Tag Archives: patent services

What is Utility Model protection and does India offer utility model protection?

Utility Model

Like patents, utility model is an exclusive right granted to an invention. This allows the grantee, the right to prevent others from commercially using the protected invention, without the grantee’s authorization, for a limited period of time. It is very similar to patents and are often referred to as, “petty patents” or “innovation patents”.
Though on the outset, both patents and utility model appear similar, there are many differences between the two, which are given below:
  •  As compared to patents, the requirements of obtaining a utility model differ. To obtain patent protection, patents are required to satisfy both novelty and non-obviousness requirements of patentability among other requirements. Utility models are supposed to satisfy the novelty requirement and the non-obviousness requirement for utility model is low or absent.
  • The term of protection for utility model is usually between 7 to 10 years, based on the jurisdiction.
  •  In most jurisdictions offering utility model protection, the applications are not examined prior to registration. This significantly reduces the duration required for registration.
  • As compared to patents, utility models are cheaper to obtain and maintain.
  • In some jurisdictions, utility model protection can only be obtained for certain fields of technology and only for products but not for processes.
Who should apply for utility model protection

 Primarily, utility model protection may be sought under the following circumstances:  

  • For inventions that do not reach the same level of inventiveness, which is required for patent protection.
  •  For inventions that require faster registration.
  • For innovations which are of incremental nature and do not meet all the requirements of patentability.
  • When the life cycle of the invention is short and/or if, the profits are not able to cover patenting costs.
  •  For minor improvements and adaptations of existing products.
  • The innovation is tangible and/or mechanical in nature.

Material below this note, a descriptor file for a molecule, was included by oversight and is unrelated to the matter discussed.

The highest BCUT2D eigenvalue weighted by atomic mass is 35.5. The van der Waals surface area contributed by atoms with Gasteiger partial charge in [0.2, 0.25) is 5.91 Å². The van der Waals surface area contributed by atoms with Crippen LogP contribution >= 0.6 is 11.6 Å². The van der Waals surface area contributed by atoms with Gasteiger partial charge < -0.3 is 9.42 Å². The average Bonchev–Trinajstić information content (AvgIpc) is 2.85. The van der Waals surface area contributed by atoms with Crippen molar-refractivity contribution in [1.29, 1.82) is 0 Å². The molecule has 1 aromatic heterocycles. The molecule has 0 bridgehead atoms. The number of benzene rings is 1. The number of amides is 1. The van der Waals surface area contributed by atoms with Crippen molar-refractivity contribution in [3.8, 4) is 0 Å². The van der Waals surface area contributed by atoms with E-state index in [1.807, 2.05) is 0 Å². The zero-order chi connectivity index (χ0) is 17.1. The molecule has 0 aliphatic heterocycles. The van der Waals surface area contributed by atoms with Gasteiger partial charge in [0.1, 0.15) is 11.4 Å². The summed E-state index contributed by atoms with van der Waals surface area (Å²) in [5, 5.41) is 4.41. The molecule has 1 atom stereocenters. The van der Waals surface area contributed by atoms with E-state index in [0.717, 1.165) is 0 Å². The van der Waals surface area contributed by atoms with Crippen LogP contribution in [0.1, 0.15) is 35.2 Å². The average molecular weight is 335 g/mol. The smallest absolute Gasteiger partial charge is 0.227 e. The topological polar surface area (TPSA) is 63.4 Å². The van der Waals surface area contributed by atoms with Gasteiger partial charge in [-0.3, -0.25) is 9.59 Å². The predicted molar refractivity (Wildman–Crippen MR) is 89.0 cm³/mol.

Countries offering utility model protection 
Many may identify themselves under the above mentioned criteria and feel that, their innovation warrants a utility model protection and not patents. But all countries do not offer utility model protection.
Below is a list of countries, which offer utility model protection.

Source: Wikipedia link
Utility model protection in India 
Though utility model protection would be of great help to many, India, at present does not offer protection under utility model. At present, technological innovations can only be protected in India under patents.
I hope you found this article helpful. Please feel free check our patent services page to find out if we cater to your patent requirements.
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Team InvnTree   

Using Patents as a Marketing Tool – Good, Bad and the Ugly!

Marketing is one of the core functions in any business. This core function is carried out by working in conjunction with other functional units of companies. Working in conjunction with other functional units has known to help marketing teams in capitalizing on various aspects of the company to build brands and facilitate sales. 

One of the aspects that is being used increasingly over the past few years is patents. Using patents in marketing helps in sending across a wide range of messages. 

We recently conducted a survey to understand consumer perception when they recognize that a product is protected by a patent, be it through an advertisement or through information provided with the product itself. 

Largely, consumers seem to derive the below listed perceptions when they recognize that a product is protected by a patent:

  1. When a message about a product being protected by a patent is conveyed, the company as a whole is perceived to be innovative
  2. The patented product is perceived to be superior
  3. The patented product is perceived to be unique, as no one else can copy the patented product